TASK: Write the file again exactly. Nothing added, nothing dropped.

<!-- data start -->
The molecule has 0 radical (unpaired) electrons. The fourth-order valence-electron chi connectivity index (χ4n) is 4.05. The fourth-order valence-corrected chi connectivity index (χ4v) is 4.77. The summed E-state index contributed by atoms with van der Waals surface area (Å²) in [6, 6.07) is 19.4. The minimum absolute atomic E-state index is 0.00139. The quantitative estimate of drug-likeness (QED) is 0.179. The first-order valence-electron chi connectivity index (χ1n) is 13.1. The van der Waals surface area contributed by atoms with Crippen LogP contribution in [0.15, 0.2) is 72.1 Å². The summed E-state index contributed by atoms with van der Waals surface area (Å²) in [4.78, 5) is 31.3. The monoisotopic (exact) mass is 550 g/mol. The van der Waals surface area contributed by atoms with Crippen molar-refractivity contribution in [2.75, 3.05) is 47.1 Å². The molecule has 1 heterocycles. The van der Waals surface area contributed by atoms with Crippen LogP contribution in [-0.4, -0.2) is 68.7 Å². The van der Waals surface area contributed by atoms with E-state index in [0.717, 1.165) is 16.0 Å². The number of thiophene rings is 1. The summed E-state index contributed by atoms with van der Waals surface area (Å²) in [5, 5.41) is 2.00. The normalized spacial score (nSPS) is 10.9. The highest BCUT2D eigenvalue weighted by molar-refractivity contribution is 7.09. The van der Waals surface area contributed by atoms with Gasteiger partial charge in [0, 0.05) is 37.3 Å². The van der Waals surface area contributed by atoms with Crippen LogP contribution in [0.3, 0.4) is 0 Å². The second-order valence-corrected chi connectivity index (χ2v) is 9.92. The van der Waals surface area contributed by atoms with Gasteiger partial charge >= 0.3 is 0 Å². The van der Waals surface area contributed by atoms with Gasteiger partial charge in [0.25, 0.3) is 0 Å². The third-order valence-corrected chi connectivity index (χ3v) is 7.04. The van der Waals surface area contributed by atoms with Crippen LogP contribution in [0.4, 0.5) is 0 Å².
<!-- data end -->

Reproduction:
The molecule has 0 radical (unpaired) electrons. The fourth-order valence-electron chi connectivity index (χ4n) is 4.05. The fourth-order valence-corrected chi connectivity index (χ4v) is 4.77. The summed E-state index contributed by atoms with van der Waals surface area (Å²) in [6, 6.07) is 19.4. The minimum absolute atomic E-state index is 0.00139. The quantitative estimate of drug-likeness (QED) is 0.179. The first-order valence-electron chi connectivity index (χ1n) is 13.1. The van der Waals surface area contributed by atoms with Crippen LogP contribution in [0.15, 0.2) is 72.1 Å². The summed E-state index contributed by atoms with van der Waals surface area (Å²) in [4.78, 5) is 31.3. The monoisotopic (exact) mass is 550 g/mol. The van der Waals surface area contributed by atoms with Crippen molar-refractivity contribution in [2.75, 3.05) is 47.1 Å². The molecule has 1 heterocycles. The van der Waals surface area contributed by atoms with Crippen LogP contribution in [-0.4, -0.2) is 68.7 Å². The van der Waals surface area contributed by atoms with E-state index in [0.717, 1.165) is 16.0 Å². The number of thiophene rings is 1. The summed E-state index contributed by atoms with van der Waals surface area (Å²) in [5, 5.41) is 2.00. The normalized spacial score (nSPS) is 10.9. The highest BCUT2D eigenvalue weighted by molar-refractivity contribution is 7.09. The van der Waals surface area contributed by atoms with Gasteiger partial charge in [0, 0.05) is 37.3 Å². The van der Waals surface area contributed by atoms with Crippen LogP contribution in [0.3, 0.4) is 0 Å². The second-order valence-corrected chi connectivity index (χ2v) is 9.92. The van der Waals surface area contributed by atoms with Gasteiger partial charge >= 0.3 is 0 Å². The van der Waals surface area contributed by atoms with Gasteiger partial charge in [0.25, 0.3) is 0 Å². The third-order valence-corrected chi connectivity index (χ3v) is 7.04. The van der Waals surface area contributed by atoms with Crippen LogP contribution in [0.4, 0.5) is 0 Å².